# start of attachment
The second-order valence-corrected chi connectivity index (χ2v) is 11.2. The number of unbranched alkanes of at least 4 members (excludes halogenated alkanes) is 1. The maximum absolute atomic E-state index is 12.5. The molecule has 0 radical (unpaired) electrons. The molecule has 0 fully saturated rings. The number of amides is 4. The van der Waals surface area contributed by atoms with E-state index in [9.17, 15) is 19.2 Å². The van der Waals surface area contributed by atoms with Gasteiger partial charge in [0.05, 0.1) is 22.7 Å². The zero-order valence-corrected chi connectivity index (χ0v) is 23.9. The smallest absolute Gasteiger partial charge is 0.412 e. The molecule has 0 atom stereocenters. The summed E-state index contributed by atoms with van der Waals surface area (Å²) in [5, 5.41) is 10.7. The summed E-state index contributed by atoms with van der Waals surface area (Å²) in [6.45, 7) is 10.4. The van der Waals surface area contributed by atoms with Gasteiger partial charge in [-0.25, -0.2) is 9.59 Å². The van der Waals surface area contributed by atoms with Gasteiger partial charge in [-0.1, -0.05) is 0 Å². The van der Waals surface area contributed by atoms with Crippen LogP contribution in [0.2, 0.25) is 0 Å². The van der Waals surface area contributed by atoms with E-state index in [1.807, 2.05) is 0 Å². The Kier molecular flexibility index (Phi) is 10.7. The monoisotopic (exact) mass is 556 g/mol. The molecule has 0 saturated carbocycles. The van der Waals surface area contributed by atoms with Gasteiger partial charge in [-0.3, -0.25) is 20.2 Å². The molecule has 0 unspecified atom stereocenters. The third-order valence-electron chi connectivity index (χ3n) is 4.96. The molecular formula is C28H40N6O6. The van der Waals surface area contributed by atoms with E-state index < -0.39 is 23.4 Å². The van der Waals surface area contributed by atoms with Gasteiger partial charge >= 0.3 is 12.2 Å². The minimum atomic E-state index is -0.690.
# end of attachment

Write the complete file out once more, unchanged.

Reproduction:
The second-order valence-corrected chi connectivity index (χ2v) is 11.2. The number of unbranched alkanes of at least 4 members (excludes halogenated alkanes) is 1. The maximum absolute atomic E-state index is 12.5. The molecule has 0 radical (unpaired) electrons. The molecule has 0 fully saturated rings. The number of amides is 4. The van der Waals surface area contributed by atoms with E-state index in [9.17, 15) is 19.2 Å². The van der Waals surface area contributed by atoms with Gasteiger partial charge in [0.05, 0.1) is 22.7 Å². The zero-order valence-corrected chi connectivity index (χ0v) is 23.9. The smallest absolute Gasteiger partial charge is 0.412 e. The molecule has 0 atom stereocenters. The summed E-state index contributed by atoms with van der Waals surface area (Å²) in [5, 5.41) is 10.7. The summed E-state index contributed by atoms with van der Waals surface area (Å²) in [6.45, 7) is 10.4. The van der Waals surface area contributed by atoms with Gasteiger partial charge in [-0.25, -0.2) is 9.59 Å². The van der Waals surface area contributed by atoms with Gasteiger partial charge in [-0.1, -0.05) is 0 Å². The van der Waals surface area contributed by atoms with Crippen LogP contribution in [0.2, 0.25) is 0 Å². The van der Waals surface area contributed by atoms with E-state index in [1.807, 2.05) is 0 Å². The Kier molecular flexibility index (Phi) is 10.7. The monoisotopic (exact) mass is 556 g/mol. The molecule has 0 saturated carbocycles. The van der Waals surface area contributed by atoms with Gasteiger partial charge in [-0.3, -0.25) is 20.2 Å². The molecule has 0 unspecified atom stereocenters. The third-order valence-electron chi connectivity index (χ3n) is 4.96. The molecular formula is C28H40N6O6. The van der Waals surface area contributed by atoms with E-state index < -0.39 is 23.4 Å². The van der Waals surface area contributed by atoms with Gasteiger partial charge >= 0.3 is 12.2 Å². The minimum atomic E-state index is -0.690.